Learn the Facts Behind Recycling

Learn the Facts Behind Recycling

You've heard it over and over again: "recycling is good for the environment!" Do you know just how large of an impact recycling has on the world around you, or just how much waste would be generated if humans simply stopped recycling? These intriguing facts about recycling, and what happens when people don't recycle, will help you understand the true value of reducing waste.

  • In the year 2000, there were more than 55 billion aluminum cans in landfills. Thankfully, due to recycling efforts, aluminum cans now account for less than 1% of total waste in the United States. You can help get that number down to 0% by recycling your cans.
  • Though there are numerous outlets for recycling electronic waste, about 85% of e-waste still goes unrecycled. The next time you're wondering what you can do to reduce environmental impact, recycle your smartphones, laptops and other electronics -- and ensure your friends do the same.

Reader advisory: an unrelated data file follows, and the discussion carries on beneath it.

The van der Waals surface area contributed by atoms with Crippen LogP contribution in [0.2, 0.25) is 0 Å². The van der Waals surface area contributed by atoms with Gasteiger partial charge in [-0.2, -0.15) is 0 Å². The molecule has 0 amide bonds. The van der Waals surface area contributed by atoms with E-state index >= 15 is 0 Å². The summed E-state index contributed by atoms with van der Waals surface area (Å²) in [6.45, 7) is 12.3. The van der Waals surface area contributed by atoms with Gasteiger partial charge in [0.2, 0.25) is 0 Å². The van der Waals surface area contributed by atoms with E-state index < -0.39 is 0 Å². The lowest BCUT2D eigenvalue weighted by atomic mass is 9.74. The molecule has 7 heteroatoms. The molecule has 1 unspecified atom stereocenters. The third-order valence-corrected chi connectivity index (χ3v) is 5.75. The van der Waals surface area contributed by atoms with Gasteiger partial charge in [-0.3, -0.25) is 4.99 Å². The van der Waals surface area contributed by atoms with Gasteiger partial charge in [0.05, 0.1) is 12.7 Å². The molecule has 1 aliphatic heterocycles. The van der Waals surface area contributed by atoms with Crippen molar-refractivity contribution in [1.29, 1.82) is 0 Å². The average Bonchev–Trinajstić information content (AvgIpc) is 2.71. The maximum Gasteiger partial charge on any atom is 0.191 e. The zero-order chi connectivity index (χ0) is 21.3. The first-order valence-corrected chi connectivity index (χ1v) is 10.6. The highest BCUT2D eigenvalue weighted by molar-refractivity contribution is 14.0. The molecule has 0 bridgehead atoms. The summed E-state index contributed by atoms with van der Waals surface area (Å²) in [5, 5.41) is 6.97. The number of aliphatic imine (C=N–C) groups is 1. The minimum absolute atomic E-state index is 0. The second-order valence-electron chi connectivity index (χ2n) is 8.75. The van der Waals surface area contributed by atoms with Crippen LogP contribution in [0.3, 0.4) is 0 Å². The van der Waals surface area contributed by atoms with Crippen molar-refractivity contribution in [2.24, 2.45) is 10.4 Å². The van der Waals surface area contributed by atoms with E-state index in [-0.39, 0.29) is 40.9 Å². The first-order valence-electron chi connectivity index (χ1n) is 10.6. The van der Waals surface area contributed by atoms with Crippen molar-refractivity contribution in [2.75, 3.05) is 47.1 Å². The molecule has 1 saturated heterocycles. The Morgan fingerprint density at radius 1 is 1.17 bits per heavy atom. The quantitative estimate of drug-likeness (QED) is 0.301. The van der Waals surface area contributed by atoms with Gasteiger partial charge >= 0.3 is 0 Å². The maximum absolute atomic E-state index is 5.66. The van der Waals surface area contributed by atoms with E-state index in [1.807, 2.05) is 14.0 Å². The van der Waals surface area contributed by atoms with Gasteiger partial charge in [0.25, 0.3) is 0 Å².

• One person generates about 4.5 pounds of trash per day. Though about 75% of this is recyclable, only about 30% is recycled, on average. How do you compare?
  • In the United States, only about 22% of glass containers are recycled each year. Making new glass requires far more energy and produces more waste that recycling used glass. This means one of the best ways to help the environment is to stop putting glass items in the trash -- and start recycling them.
  • The United States now recycles about 28% of its waste. This is far better than a decade ago, but the U.S. is still behind the recycling curve when compared to nations such as Switzerland and Denmark. Switzerland is a true inspiration in the green movement, providing separate recycling containers for various glass and paper items in every town.

If you're wondering what you can do to reduce environmental impact, start focusing on improving your recycling efforts. What could you be recycling that you've been putting in the trash? Also, consider switching to a biodegradable credit card, such as the eco-friendly rewards card from Sustain:Green.

Image Source: EPA


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